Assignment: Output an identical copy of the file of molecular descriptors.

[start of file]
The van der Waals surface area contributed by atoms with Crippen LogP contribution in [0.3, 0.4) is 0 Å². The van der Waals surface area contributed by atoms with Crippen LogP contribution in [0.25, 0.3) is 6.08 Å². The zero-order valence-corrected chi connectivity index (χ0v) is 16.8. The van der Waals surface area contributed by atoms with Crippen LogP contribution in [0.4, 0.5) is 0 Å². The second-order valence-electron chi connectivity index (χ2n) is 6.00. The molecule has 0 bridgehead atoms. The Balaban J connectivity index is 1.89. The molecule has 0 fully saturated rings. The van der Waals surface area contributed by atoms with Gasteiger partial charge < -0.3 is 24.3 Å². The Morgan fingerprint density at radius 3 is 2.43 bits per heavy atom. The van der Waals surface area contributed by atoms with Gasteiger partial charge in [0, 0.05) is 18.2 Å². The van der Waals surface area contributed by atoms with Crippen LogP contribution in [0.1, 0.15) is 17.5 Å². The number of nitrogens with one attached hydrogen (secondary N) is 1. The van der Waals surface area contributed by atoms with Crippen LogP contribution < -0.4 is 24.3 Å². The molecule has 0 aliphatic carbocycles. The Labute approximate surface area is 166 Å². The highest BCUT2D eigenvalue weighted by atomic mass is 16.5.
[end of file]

The van der Waals surface area contributed by atoms with Crippen LogP contribution in [0.3, 0.4) is 0 Å². The van der Waals surface area contributed by atoms with Crippen LogP contribution in [0.25, 0.3) is 6.08 Å². The zero-order valence-corrected chi connectivity index (χ0v) is 16.8. The van der Waals surface area contributed by atoms with Crippen LogP contribution in [0.4, 0.5) is 0 Å². The second-order valence-electron chi connectivity index (χ2n) is 6.00. The molecule has 0 bridgehead atoms. The Balaban J connectivity index is 1.89. The molecule has 0 fully saturated rings. The van der Waals surface area contributed by atoms with Gasteiger partial charge < -0.3 is 24.3 Å². The Morgan fingerprint density at radius 3 is 2.43 bits per heavy atom. The van der Waals surface area contributed by atoms with Gasteiger partial charge in [0, 0.05) is 18.2 Å². The van der Waals surface area contributed by atoms with Crippen LogP contribution in [0.1, 0.15) is 17.5 Å². The number of nitrogens with one attached hydrogen (secondary N) is 1. The van der Waals surface area contributed by atoms with Crippen LogP contribution < -0.4 is 24.3 Å². The molecule has 0 aliphatic carbocycles. The Labute approximate surface area is 166 Å². The highest BCUT2D eigenvalue weighted by atomic mass is 16.5.